Boston Scientific Inc. (NYSE: BSX) is no stranger to lawsuits, usually from unhappy shareholders and consumers. But an entire country?
The Natick, Mass.-based medical device monolith still faces a lawsuit from the Republic of Iraq, whose government alleges that Boston Scientific and 91 other global companies paid kickbacks to Saddam Hussein’s regime in exchange for business under the United Nations’ troubled Oil for Food Program.
According to the original complaint, filed in June 2008 in U.S. District Court for Southern New York, Iraq’s former government reaped billions of dollars in illegal payments from global companies, including BSSA, Boston Scientific’s French subsidiary, by inflating prices for goods and services with bogus transportation and service fees.
Here’s how the scandal worked: After the 1991 Gulf War, the United Nations established the Oil for Food program. Iraq could sell a limited amount of oil and use the proceeds from a UN-monitored escrow account to purchase humanitarian goods such as food and medicine for the Iraqi people.
But Hussein’s regime siphoned money from the account by adding bogus fees to the prices it charged the companies. For example, companies would directly pay the regime a minimum 10 percent “after-sales-service fee” for each shipment. To hide the payments from UN monitors, the regime would just add the fee to the original price of the contract.
In the lawsuit, Iraq alleges the companies knew these fees were kickbacks but paid them anyway so they could continue to do business there.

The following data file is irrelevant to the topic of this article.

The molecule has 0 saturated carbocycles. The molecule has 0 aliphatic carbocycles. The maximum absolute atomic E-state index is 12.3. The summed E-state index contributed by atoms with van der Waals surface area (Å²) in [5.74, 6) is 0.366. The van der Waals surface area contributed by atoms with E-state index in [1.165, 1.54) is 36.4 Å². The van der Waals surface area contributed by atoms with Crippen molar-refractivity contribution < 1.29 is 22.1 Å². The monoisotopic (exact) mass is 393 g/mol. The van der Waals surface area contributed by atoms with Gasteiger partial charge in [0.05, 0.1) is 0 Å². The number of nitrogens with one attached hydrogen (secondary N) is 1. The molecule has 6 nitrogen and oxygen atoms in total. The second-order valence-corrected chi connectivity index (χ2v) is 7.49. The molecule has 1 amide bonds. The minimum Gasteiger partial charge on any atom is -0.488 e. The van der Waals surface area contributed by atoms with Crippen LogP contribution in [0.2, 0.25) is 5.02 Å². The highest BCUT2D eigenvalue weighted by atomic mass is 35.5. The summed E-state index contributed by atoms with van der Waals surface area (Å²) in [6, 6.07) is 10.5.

“The defendants were therefore put to a stark choice — agree to enter into an illegal and fraudulent conspiracy to divert humanitarian funds from the UN OFFP Escrow Account (and thus the Iraqi people) or forgo the opportunity to profit from sales under the Programme,” the lawsuit says. “All of the defendants chose to join the conspiracy.”
The Iraqi government calculates that Boston Scientific paid Hussein’s regime at least $28,717 in order to sell $315,911 in goods under the Oil for Food Program. That’s a relatively small amount, when you consider there were far worse alleged offenders: AWB Ltd. of Australia paid the regime $221.7 million to sell $6.8 million worth of wheat for $2.3 billion.
Paul Donovan, a Boston Scientific spokesman, did not return an e-mail seeking comment.
In its latest 10-K filing, Boston Scientific says it intends to “vigorously defend against its allegations.” In January, the company filed a motion to dismiss the lawsuit, which is still pending.